During the call itself, Zelensky repeatedly asked for a meeting. He also mentioned soon wanting to buy Javelin missiles, aid included in the package announced in June by the Defense Department. Trump replied to the latter comment by saying that he needed a favor: that Ukraine look into a convoluted theory about a Ukrainian link to the hacking of the Democratic National Committee’s network in 2016. He encouraged Zelensky to work with Giuliani and Attorney General William P. Barr, who in May had launched an investigation into the origins of the probe into possible collusion between Trump’s 2016 campaign and Russia’s interference effort that year. Trump agreed to meeting Zelensky only after the Ukrainian president agreed to investigate the Bidens.

After the call, Yermak sent a list of proposed dates for Zelensky to visit.

On July 31, the whistleblower raised concerns about Trump’s call to the CIA’s general counsel, according to the Times. The counsel raised the issues with the same White House lawyer whom Hill had contacted after the July 10 meeting.

On Aug. 2, Yermak and Giuliani met in Madrid. The day after, Zelensky announced publicly that he’d be traveling to the United States.

But it wasn’t that easy. Asked on Aug. 9 by a foreign reporter whether Zelensky was coming to the United States, Trump suggested indirectly that a visit was linked to Zelensky working with Russian President Vladimir Putin.

“I think he’s going to make a deal with President Putin, and he will be invited to the White House,” Trump said. “And we look forward to seeing him. He’s already been invited to the White House, and he wants to come. And I think he will. He’s a very reasonable guy. He wants to see peace in Ukraine. And I think he will be coming very soon, actually.”

That same day, Volker and Sondland were exchanging text messages about another predicate for a meeting: a statement from Zelensky about new probes into Biden and 2016 interference.

Hill’s replacement, Tim Morrison, was “ready to get dates as soon as Yermak confirms,” Sondland told Volker. Asked how he’d persuaded Morrison, Sondland replied: “Not sure i did. I think potus really wants the deliverable.” That deliverable? Apparently the investigations which, it seems, Giuliani and Yermak had already discussed.

“To avoid [misunderstandings],” Sondland wrote to Volker, “might be helpful to ask Andrey [Yermak] for a draft statement (embargoed) so that we can see exactly what they propose to cover.”

Volker texted Giuliani the same day: “Had a good chat with Yermak last night. He was pleased with your phone call. Mentioned [Zelensky] making a statement. Can we all get on the phone to make sure I advise [Zelensky] correctly as to what he should be saying? Want to make sure we get this done right."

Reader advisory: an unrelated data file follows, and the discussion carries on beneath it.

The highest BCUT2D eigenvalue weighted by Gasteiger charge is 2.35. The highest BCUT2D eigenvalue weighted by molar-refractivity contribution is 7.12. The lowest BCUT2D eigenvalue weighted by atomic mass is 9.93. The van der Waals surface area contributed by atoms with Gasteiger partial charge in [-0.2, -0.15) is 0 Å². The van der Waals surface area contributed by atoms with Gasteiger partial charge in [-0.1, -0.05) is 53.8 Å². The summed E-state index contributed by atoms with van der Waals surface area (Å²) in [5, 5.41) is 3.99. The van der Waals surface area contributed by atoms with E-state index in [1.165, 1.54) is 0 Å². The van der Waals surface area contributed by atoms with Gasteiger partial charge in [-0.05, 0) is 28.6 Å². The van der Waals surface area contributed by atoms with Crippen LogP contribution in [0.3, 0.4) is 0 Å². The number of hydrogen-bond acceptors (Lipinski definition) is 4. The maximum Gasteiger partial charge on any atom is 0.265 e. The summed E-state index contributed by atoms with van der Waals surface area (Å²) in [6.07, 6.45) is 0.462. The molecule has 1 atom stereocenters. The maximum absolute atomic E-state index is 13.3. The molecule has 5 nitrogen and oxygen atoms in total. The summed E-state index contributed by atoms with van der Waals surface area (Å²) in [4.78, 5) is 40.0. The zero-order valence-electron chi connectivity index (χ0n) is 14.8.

On Aug. 10, Yermak texted Volker to suggest reversing the order: Meeting first, then a statement or interview about new probes. On Aug. 13 and Aug. 17, Volker and Sondland discussed the possible statement. It included references to the Biden probe. If released, it would likely have not had any fingerprints from U.S. officials.

It wasn’t released. On. Aug. 28, Politico reported that aid to Ukraine had been blocked. The next day, Yermak texted Volker to discuss it. On Aug. 30, Trump canceled his planned trip to Poland where he was scheduled to meet with Zelensky.

That same day, Sondland spoke with Sen. Ron Johnson (R-Wis.) before the senator traveled to see Zelensky. According to Johnson, Sondland told him that Zelensky needed a prosecutor who could “get to the bottom of what happened in 2016 — if President Trump has that confidence, then he’ll release the military spending.” That made Johnson “wince,” he later told reporters.

The next day, Aug. 31, Johnson asked Trump whether he was withholding aid to pressure Ukraine to launch investigations. He wasn’t, Trump said — but then told Johnson that the aid was being withheld because of alleged corruption centered on the 2016 campaign.

On Sept. 1, Pence met with Zelensky. He later told reporters that aid was being withheld out of concerns about corruption.

“To invest additional taxpayer [money] in Ukraine,” Pence said about the meeting, “the President wants to be assured that those resources are truly making their way to the kind of investments that will contribute to security and stability in Ukraine.”

That same day, acting ambassador Taylor asked Sondland via text message if a meeting or aid were specifically conditioned on new investigations. Sondland told him to call.

A week later, Taylor, Sondland and Volker were still discussing a possible statement or interview announcing those investigations. Taylor expressed his concern: that the interview would happen but that the aid would still be withheld. This was his “nightmare.”

He reiterated that fear the next day, Sept. 9.

“As I said on the phone,” Taylor said to Sondland over text, “I think it’s crazy to withhold security assistance for help with a political campaign.”

Sondland replied five hours later, after speaking with Trump.

“Bill, I believe you are incorrect about President Trump’s intentions,” he replied to Taylor. “The President has been crystal clear no quid pro quo’s of any kind. The President is trying to evaluate whether Ukraine is truly going to adopt the transparency and reforms that President Zelensky promised during his campaign[.] I suggest we stop the back and forth by text[.]”

The Post reported this weekend that the quid-pro-quo denial came from Trump, not from Sondland’s own assessments.

On Sept. 11, the aid was released, a day after Bolton left the White House. Two weeks later, Trump and Zelensky met for the first time, with Trump seizing upon Zelensky’s denial that he’d been pressured. He also reiterated his hope that the Ukrainian president would work with Putin.

On Oct. 3, the State Department approved the sale of Javelin antitank missiles to Ukraine. Two days before that, Zelensky had announced his support for a compromise aimed at ending Ukraine’s conflict with Russia, a compromise that Russia quickly embraced.

Aaron Blake contributed to this report.

AdChoices
AdChoices

More From The Washington Post

The Washington Post
The Washington Post
image beaconimage beaconimage beacon